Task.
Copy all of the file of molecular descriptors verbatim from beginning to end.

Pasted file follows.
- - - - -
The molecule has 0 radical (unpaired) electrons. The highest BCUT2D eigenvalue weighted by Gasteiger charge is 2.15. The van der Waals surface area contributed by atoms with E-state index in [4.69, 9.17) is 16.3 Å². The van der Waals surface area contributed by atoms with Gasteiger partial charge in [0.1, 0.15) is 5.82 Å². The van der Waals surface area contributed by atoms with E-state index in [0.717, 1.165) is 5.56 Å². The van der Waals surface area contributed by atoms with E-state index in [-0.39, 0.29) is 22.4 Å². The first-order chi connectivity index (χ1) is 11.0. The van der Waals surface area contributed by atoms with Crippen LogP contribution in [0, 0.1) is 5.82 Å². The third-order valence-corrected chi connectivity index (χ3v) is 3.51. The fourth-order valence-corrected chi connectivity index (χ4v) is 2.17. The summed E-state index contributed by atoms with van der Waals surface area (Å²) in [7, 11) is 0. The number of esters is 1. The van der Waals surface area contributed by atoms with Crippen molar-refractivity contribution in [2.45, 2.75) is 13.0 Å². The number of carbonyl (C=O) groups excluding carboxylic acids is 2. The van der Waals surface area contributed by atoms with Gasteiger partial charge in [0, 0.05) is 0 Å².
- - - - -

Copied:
The molecule has 0 radical (unpaired) electrons. The highest BCUT2D eigenvalue weighted by Gasteiger charge is 2.15. The van der Waals surface area contributed by atoms with E-state index in [4.69, 9.17) is 16.3 Å². The van der Waals surface area contributed by atoms with Gasteiger partial charge in [0.1, 0.15) is 5.82 Å². The van der Waals surface area contributed by atoms with E-state index in [0.717, 1.165) is 5.56 Å². The van der Waals surface area contributed by atoms with E-state index in [-0.39, 0.29) is 22.4 Å². The first-order chi connectivity index (χ1) is 11.0. The van der Waals surface area contributed by atoms with Crippen LogP contribution in [0, 0.1) is 5.82 Å². The third-order valence-corrected chi connectivity index (χ3v) is 3.51. The fourth-order valence-corrected chi connectivity index (χ4v) is 2.17. The summed E-state index contributed by atoms with van der Waals surface area (Å²) in [7, 11) is 0. The number of esters is 1. The van der Waals surface area contributed by atoms with Crippen molar-refractivity contribution in [2.45, 2.75) is 13.0 Å². The number of carbonyl (C=O) groups excluding carboxylic acids is 2. The van der Waals surface area contributed by atoms with Gasteiger partial charge in [0, 0.05) is 0 Å².